Mildred Potter and Allia Mae Hughes both missed last year’s Memorial Day services at Knob Lick Cemetery, so the two women were glad they could be there Monday.
The women were among more than two dozen people who waited for the Norman L. Rigdon Veterans of Foreign Wars Post 5896 of Farmington, the Farmington High School ROTC and Patriot Riders to arrive for the annual Memorial Day ceremony. The cemetery was one of 16 stops where the veterans said a prayer in honor of their fallen comrades, and fired volleys in their honor.
“My husband is buried here,” Hughes said. “So is my daughter’s father-in-law, my grandparents and my in-laws.”
Potter’s parents are buried at Knob Lick. Fred Kinneman, a Navy veteran who spent some time as a carpenter’s mate, said his great-grandparents are among the family members buried in the cemetery.
Kinneman, his wife, son and daughter-in-law were on hand for the ceremony.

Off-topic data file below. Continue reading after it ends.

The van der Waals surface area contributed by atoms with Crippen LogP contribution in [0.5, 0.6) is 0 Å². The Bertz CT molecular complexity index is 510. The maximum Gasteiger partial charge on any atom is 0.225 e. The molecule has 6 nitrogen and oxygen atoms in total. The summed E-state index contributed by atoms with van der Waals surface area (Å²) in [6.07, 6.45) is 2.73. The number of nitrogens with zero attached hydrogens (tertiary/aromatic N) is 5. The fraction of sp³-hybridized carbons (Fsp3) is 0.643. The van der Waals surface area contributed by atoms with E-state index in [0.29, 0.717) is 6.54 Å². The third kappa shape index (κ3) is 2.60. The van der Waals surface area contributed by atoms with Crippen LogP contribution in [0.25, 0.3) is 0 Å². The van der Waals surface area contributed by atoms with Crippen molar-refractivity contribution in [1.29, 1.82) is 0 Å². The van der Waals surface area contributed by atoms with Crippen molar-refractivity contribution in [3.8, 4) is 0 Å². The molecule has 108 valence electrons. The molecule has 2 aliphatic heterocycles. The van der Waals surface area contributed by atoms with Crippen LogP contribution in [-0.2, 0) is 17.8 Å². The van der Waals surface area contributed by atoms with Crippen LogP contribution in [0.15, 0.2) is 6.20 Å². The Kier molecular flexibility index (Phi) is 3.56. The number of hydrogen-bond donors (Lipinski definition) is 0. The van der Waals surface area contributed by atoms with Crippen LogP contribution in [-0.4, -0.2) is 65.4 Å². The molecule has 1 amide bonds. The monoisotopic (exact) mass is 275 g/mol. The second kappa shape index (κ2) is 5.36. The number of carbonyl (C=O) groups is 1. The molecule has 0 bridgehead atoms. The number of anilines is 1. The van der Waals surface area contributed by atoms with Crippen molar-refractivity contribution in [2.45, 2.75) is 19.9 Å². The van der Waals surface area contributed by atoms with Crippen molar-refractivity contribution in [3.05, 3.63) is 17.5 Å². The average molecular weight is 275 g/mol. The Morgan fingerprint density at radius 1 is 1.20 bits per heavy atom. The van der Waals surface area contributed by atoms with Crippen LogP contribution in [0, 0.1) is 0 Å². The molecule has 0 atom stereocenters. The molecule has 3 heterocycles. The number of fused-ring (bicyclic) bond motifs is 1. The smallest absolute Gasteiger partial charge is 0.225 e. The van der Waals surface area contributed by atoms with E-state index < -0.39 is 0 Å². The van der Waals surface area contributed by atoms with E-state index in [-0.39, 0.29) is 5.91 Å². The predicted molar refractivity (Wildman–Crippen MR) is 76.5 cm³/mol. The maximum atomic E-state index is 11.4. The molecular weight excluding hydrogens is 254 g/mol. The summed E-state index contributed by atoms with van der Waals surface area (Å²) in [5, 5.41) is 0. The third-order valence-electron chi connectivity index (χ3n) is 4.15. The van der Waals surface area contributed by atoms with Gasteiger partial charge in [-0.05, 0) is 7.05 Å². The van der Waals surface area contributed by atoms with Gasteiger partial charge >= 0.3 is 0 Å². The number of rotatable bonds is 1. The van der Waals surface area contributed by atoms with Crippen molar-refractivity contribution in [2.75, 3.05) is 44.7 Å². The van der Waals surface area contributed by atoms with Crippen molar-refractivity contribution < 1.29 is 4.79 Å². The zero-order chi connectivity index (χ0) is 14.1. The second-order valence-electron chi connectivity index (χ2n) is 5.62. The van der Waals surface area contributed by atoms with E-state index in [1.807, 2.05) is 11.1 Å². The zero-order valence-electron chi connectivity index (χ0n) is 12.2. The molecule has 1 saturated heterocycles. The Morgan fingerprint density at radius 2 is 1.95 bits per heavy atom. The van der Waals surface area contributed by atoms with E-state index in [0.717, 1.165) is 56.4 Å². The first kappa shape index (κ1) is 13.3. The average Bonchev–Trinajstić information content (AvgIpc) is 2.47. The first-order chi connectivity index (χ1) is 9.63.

“It’s respect for the whole outfit,” Kinneman said as the reason he attends each year. “I think it’s really nice for these boys to come down and put on this show for us.
“As long as I’m able, I’ll be here.”
The brief ceremony at each cemetery included a rifle salute, flying of the flag and a rendition of “Taps.
The annual Memorial Day ceremonies ended at the post, where participants enjoyed a home cooked breakfast made by the ladies’ auxiliary. The next-to-the-last stop was at the St. Francois County Courthouse, where representatives of the American Legion, its auxiliary, the AmVets and its auxiliary placed wreaths at the war memorial.
Initially called Decoration Day, Memorial Day was officially proclaimed on May 5, 1868 by General John Logan, the national commander of the Grand Army of the Republic. The official holiday was first observed on May 30, 1868, with the placement of flowers on their Union and Confederate soldiers at Arlington National Cemetery.
Five years later the holiday was officially recognized by the first state, New York. By 1890, all the northern states recognized the holiday that honored all those who died in the Civil War, but the South refused. Instead, the southern states held a Confederate Memorial Day on different days.
After World War I, Memorial Day changed to include Americans who died fighting in any war. The holiday remained on May 30 until 1968, when Congress passed the Uniform Holidays Bill to create three-day weekends. Memorial Day now is celebrated on the last Monday in May.
Paula Barr is a reporter for the Daily Journal and can be reached at 573-431-2010, ext. 172 or at firstname.lastname@example.org.